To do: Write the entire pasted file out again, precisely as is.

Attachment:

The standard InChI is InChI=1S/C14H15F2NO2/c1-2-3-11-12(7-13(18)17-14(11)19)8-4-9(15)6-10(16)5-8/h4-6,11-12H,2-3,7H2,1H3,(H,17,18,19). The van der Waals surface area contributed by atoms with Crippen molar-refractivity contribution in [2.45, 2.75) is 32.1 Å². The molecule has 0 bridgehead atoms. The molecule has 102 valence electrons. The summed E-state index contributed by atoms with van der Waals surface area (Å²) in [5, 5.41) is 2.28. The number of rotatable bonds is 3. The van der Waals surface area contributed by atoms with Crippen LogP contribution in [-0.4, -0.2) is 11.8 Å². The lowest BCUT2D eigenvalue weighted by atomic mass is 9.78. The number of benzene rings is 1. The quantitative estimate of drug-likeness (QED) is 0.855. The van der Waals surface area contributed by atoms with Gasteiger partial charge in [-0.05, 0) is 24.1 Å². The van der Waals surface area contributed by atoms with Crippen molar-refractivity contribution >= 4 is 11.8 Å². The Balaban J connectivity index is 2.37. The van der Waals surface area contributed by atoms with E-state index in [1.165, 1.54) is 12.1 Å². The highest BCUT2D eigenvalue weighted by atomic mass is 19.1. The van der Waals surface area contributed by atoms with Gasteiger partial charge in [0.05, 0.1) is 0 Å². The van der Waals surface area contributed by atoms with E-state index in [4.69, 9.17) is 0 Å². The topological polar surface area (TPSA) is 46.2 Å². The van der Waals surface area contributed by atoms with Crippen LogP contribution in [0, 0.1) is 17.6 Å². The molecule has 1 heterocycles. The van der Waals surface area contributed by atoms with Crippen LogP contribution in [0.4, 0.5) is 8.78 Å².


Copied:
The standard InChI is InChI=1S/C14H15F2NO2/c1-2-3-11-12(7-13(18)17-14(11)19)8-4-9(15)6-10(16)5-8/h4-6,11-12H,2-3,7H2,1H3,(H,17,18,19). The van der Waals surface area contributed by atoms with Crippen molar-refractivity contribution in [2.45, 2.75) is 32.1 Å². The molecule has 0 bridgehead atoms. The molecule has 102 valence electrons. The summed E-state index contributed by atoms with van der Waals surface area (Å²) in [5, 5.41) is 2.28. The number of rotatable bonds is 3. The van der Waals surface area contributed by atoms with Crippen LogP contribution in [-0.4, -0.2) is 11.8 Å². The lowest BCUT2D eigenvalue weighted by atomic mass is 9.78. The number of benzene rings is 1. The quantitative estimate of drug-likeness (QED) is 0.855. The van der Waals surface area contributed by atoms with Gasteiger partial charge in [-0.05, 0) is 24.1 Å². The van der Waals surface area contributed by atoms with Crippen molar-refractivity contribution >= 4 is 11.8 Å². The Balaban J connectivity index is 2.37. The van der Waals surface area contributed by atoms with E-state index in [1.165, 1.54) is 12.1 Å². The highest BCUT2D eigenvalue weighted by atomic mass is 19.1. The van der Waals surface area contributed by atoms with Gasteiger partial charge in [0.05, 0.1) is 0 Å². The van der Waals surface area contributed by atoms with E-state index in [4.69, 9.17) is 0 Å². The topological polar surface area (TPSA) is 46.2 Å². The van der Waals surface area contributed by atoms with Crippen LogP contribution in [0, 0.1) is 17.6 Å². The molecule has 1 heterocycles. The van der Waals surface area contributed by atoms with Crippen LogP contribution in [0.4, 0.5) is 8.78 Å².